An Irish minister has urged a “proportionate” response from Israel to an “outrageous” attack by Hamas militants.
It comes after a surprise attack against Israel saw gunmen enter villages and thousands of missiles launched into Israel.
Ireland’s premier Leo Varadkar and deputy premier Micheal Martin condemned the unprecedented attack, stating that the violence needed to stop and a peace process needed to take place.
Mr Martin said on Saturday that Ireland supported Israel’s right to defend itself, but said its response needed to be proportionate.
Junior minister Thomas Byrne said that the attack from Hamas was “absolutely wrong” and “outrageous”.
“Israel is entitled to defend itself, that’s clear. However, it has to be proportionate. They cannot go in and do the same thing, they need to watch what they’re doing as well,” he said, speaking on RTE’s The Week In Politics.
“We certainly believe that the ultimate answer to this is what we’ve been advocating for decades, in Fianna Fail and the Irish government, which is a two-state solution. And we’ve been working to that, and it is time that I suppose the world gets serious about that.”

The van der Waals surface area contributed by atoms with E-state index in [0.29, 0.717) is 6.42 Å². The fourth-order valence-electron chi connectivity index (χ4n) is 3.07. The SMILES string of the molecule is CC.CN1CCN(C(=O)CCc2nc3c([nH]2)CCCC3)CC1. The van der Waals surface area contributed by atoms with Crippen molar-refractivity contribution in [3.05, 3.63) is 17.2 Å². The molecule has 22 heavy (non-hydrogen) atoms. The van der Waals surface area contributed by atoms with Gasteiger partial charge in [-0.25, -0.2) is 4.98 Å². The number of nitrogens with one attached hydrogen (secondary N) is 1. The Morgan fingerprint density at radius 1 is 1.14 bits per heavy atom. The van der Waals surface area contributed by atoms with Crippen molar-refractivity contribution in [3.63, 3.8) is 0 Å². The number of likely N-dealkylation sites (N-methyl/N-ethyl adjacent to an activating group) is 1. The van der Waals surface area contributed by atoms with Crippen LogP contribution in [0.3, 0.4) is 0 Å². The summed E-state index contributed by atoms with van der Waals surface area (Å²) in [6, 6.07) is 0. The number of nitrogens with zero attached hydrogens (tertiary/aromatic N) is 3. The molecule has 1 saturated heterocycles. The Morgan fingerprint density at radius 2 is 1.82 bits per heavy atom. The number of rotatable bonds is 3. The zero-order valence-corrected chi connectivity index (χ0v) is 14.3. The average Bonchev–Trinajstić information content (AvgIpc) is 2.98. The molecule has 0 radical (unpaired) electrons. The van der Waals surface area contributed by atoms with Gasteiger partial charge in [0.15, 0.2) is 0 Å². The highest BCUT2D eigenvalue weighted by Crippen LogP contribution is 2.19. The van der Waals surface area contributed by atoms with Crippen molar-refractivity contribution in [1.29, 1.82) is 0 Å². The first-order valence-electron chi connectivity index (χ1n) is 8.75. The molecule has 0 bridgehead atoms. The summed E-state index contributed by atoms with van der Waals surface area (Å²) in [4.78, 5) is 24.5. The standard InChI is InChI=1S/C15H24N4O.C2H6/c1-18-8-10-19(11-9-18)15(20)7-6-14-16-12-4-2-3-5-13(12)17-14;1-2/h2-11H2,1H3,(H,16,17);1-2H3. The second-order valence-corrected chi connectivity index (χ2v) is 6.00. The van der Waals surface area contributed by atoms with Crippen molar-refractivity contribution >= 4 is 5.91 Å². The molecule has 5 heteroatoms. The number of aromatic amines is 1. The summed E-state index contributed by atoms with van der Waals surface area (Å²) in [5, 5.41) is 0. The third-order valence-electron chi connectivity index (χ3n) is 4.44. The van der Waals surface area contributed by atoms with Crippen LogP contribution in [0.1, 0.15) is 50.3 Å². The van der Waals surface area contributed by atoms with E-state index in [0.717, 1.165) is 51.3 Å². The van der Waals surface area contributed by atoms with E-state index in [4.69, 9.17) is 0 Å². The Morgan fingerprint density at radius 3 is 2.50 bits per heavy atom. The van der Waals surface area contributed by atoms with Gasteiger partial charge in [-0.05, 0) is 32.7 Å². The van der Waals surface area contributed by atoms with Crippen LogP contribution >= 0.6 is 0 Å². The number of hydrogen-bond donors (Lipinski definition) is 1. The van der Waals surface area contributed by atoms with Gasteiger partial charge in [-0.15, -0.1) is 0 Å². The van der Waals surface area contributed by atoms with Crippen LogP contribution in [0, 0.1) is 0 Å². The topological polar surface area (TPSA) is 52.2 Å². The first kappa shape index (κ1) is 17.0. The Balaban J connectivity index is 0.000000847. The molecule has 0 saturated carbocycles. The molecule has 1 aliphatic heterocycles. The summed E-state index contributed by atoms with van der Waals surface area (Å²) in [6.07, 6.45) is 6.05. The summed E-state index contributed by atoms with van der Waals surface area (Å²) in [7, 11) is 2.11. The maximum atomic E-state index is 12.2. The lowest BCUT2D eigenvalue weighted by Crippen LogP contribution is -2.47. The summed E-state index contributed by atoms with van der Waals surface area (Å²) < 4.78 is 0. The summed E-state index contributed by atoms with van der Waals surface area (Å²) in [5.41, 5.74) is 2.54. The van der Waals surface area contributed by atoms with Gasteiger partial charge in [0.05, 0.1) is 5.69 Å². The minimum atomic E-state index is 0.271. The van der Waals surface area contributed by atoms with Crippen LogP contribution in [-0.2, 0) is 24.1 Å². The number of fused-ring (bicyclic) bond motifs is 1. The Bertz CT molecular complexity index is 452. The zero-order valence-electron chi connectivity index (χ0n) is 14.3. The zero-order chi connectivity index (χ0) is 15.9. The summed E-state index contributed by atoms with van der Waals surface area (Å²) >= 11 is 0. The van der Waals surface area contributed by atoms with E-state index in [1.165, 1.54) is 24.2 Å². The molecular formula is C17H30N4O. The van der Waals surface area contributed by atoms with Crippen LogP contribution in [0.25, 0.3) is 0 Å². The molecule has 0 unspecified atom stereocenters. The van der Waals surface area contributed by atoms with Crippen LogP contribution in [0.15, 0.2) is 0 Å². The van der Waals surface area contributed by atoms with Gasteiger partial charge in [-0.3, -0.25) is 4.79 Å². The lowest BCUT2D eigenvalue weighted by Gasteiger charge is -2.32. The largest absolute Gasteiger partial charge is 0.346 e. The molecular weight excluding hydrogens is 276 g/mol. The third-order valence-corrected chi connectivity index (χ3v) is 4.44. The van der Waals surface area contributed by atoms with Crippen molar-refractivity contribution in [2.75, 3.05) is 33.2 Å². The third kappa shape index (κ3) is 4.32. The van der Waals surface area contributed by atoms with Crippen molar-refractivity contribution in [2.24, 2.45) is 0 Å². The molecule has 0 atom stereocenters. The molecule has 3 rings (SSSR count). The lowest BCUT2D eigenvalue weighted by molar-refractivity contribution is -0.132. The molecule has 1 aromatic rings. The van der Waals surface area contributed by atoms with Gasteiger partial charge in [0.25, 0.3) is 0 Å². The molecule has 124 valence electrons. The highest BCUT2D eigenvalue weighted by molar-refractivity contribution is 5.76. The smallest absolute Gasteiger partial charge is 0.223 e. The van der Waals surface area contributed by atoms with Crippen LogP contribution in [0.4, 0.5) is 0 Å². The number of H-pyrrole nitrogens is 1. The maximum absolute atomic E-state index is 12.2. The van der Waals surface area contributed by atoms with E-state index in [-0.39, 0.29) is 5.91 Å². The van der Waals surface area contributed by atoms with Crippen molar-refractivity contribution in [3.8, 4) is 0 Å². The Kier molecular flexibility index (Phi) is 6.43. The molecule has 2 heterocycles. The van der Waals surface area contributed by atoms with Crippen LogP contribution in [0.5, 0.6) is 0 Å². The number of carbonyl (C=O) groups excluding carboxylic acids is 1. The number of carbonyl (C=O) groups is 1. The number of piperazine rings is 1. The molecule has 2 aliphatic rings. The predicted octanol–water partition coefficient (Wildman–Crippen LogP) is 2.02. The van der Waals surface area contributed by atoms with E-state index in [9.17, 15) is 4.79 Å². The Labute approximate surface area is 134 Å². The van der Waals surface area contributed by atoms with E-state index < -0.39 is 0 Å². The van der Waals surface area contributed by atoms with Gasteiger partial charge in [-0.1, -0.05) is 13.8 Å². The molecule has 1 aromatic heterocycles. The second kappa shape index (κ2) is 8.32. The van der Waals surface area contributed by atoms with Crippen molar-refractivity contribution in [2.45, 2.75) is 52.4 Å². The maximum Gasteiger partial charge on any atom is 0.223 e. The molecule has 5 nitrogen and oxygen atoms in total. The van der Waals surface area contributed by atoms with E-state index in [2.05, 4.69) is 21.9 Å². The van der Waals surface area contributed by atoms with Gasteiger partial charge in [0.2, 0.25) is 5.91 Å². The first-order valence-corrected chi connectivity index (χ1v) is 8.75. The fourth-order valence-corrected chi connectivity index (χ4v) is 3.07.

Sinn Fein has written to the Ceann Comhairle, the speaker of the Irish parliament’s lower house, and the parliamentary business committee to request that the parliament reconvenes as soon as possible to discuss hostilities in Gaza and Israel.
Asked whether Sinn Fein condemns the attack by Hamas, TD Mairead Farrell said “of course we condemn… any targeting of civilians”.
Asked about a tweet sent by her parliamentary party colleague Chris Andrews who said the attack was “a direct result of years of apartheid” in Palestine, as well as Ireland and the EU not holding Israel to account, Ms Farrell said said Ireland and the EU did need “to speak out loudly in relation to any breaking of international law”.
The Tanaiste said that he could “see tensions rising” during a trip to the region last month, and the scale of Saturday’s attack by Hamas was “quite shocking” and launched “without justification”.
He said it was “clearly a breach of international law”.
Mr Martin also said Ireland’s support for a two-state solution had not changed, and that it remained “the only sensible and rational solution to this issue”, but it needed political momentum.
“My sense is that the hardliners are growing in influence, and that’s why I believe the need to have moderate voices in the centre is key.
“So what we need really is a political peace process to get on track in a serious way,” Mr Martin said.